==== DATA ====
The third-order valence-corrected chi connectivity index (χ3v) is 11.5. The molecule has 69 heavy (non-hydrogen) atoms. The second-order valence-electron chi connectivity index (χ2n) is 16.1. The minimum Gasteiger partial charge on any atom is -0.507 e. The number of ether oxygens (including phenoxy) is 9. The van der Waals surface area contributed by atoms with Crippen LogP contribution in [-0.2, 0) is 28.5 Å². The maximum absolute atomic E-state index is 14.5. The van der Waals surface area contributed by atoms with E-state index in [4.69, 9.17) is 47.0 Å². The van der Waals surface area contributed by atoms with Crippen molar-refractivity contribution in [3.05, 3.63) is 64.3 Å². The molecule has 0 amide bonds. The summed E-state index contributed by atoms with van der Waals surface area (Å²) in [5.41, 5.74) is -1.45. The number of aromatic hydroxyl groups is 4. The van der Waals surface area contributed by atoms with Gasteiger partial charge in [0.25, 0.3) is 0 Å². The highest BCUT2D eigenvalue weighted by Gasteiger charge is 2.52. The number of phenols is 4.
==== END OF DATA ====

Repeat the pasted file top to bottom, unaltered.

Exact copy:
The third-order valence-corrected chi connectivity index (χ3v) is 11.5. The molecule has 69 heavy (non-hydrogen) atoms. The second-order valence-electron chi connectivity index (χ2n) is 16.1. The minimum Gasteiger partial charge on any atom is -0.507 e. The number of ether oxygens (including phenoxy) is 9. The van der Waals surface area contributed by atoms with Crippen LogP contribution in [-0.2, 0) is 28.5 Å². The maximum absolute atomic E-state index is 14.5. The van der Waals surface area contributed by atoms with E-state index in [4.69, 9.17) is 47.0 Å². The van der Waals surface area contributed by atoms with Crippen molar-refractivity contribution in [3.05, 3.63) is 64.3 Å². The molecule has 0 amide bonds. The summed E-state index contributed by atoms with van der Waals surface area (Å²) in [5.41, 5.74) is -1.45. The number of aromatic hydroxyl groups is 4. The van der Waals surface area contributed by atoms with Gasteiger partial charge in [0.25, 0.3) is 0 Å². The highest BCUT2D eigenvalue weighted by Gasteiger charge is 2.52. The number of phenols is 4.